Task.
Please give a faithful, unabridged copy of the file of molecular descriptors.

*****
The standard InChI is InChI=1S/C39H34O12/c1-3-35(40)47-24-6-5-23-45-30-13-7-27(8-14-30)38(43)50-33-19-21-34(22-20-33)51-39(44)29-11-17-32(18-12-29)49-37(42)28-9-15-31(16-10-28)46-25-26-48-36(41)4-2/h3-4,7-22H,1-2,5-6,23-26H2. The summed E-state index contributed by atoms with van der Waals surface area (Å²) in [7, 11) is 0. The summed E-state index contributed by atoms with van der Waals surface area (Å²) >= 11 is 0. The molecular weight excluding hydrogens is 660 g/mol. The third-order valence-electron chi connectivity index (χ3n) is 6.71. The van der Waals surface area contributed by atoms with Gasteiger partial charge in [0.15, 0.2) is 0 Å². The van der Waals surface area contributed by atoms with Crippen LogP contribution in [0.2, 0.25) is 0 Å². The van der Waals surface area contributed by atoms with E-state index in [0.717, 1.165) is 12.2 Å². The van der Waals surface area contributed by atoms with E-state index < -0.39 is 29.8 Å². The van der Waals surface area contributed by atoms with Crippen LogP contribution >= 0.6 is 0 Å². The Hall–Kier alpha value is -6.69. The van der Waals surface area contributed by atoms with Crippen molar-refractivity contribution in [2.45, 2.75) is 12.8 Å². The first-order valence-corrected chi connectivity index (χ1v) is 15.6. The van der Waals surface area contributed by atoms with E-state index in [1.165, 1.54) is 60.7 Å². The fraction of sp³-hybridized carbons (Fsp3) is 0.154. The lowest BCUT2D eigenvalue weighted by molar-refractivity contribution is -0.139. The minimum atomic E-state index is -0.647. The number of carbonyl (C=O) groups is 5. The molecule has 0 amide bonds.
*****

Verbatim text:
The standard InChI is InChI=1S/C39H34O12/c1-3-35(40)47-24-6-5-23-45-30-13-7-27(8-14-30)38(43)50-33-19-21-34(22-20-33)51-39(44)29-11-17-32(18-12-29)49-37(42)28-9-15-31(16-10-28)46-25-26-48-36(41)4-2/h3-4,7-22H,1-2,5-6,23-26H2. The summed E-state index contributed by atoms with van der Waals surface area (Å²) in [7, 11) is 0. The summed E-state index contributed by atoms with van der Waals surface area (Å²) >= 11 is 0. The molecular weight excluding hydrogens is 660 g/mol. The third-order valence-electron chi connectivity index (χ3n) is 6.71. The van der Waals surface area contributed by atoms with Gasteiger partial charge in [0.15, 0.2) is 0 Å². The van der Waals surface area contributed by atoms with Crippen LogP contribution in [0.2, 0.25) is 0 Å². The van der Waals surface area contributed by atoms with E-state index in [0.717, 1.165) is 12.2 Å². The van der Waals surface area contributed by atoms with E-state index < -0.39 is 29.8 Å². The van der Waals surface area contributed by atoms with Crippen LogP contribution >= 0.6 is 0 Å². The Hall–Kier alpha value is -6.69. The van der Waals surface area contributed by atoms with Crippen molar-refractivity contribution in [2.45, 2.75) is 12.8 Å². The first-order valence-corrected chi connectivity index (χ1v) is 15.6. The van der Waals surface area contributed by atoms with E-state index in [1.165, 1.54) is 60.7 Å². The fraction of sp³-hybridized carbons (Fsp3) is 0.154. The lowest BCUT2D eigenvalue weighted by molar-refractivity contribution is -0.139. The minimum atomic E-state index is -0.647. The number of carbonyl (C=O) groups is 5. The molecule has 0 amide bonds.